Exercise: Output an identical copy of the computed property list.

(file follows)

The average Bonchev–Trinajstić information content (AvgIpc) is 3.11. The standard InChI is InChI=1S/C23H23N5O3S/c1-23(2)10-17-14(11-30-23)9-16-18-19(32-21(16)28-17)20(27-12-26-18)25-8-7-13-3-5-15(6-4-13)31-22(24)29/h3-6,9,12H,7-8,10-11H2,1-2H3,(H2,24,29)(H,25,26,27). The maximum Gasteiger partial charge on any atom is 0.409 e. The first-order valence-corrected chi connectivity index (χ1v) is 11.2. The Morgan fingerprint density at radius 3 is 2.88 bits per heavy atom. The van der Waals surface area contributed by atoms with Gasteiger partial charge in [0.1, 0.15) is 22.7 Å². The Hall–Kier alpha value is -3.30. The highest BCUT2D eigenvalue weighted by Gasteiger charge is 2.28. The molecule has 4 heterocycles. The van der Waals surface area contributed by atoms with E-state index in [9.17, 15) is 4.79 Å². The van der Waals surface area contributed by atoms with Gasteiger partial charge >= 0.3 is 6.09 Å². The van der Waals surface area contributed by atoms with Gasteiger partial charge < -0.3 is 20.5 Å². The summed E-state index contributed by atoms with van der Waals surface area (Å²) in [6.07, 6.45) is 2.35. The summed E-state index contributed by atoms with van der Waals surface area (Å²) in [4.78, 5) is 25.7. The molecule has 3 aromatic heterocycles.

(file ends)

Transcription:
The average Bonchev–Trinajstić information content (AvgIpc) is 3.11. The standard InChI is InChI=1S/C23H23N5O3S/c1-23(2)10-17-14(11-30-23)9-16-18-19(32-21(16)28-17)20(27-12-26-18)25-8-7-13-3-5-15(6-4-13)31-22(24)29/h3-6,9,12H,7-8,10-11H2,1-2H3,(H2,24,29)(H,25,26,27). The maximum Gasteiger partial charge on any atom is 0.409 e. The first-order valence-corrected chi connectivity index (χ1v) is 11.2. The Morgan fingerprint density at radius 3 is 2.88 bits per heavy atom. The van der Waals surface area contributed by atoms with Gasteiger partial charge in [0.1, 0.15) is 22.7 Å². The Hall–Kier alpha value is -3.30. The highest BCUT2D eigenvalue weighted by Gasteiger charge is 2.28. The molecule has 4 heterocycles. The van der Waals surface area contributed by atoms with E-state index in [9.17, 15) is 4.79 Å². The van der Waals surface area contributed by atoms with Gasteiger partial charge >= 0.3 is 6.09 Å². The van der Waals surface area contributed by atoms with Gasteiger partial charge < -0.3 is 20.5 Å². The summed E-state index contributed by atoms with van der Waals surface area (Å²) in [6.07, 6.45) is 2.35. The summed E-state index contributed by atoms with van der Waals surface area (Å²) in [4.78, 5) is 25.7. The molecule has 3 aromatic heterocycles.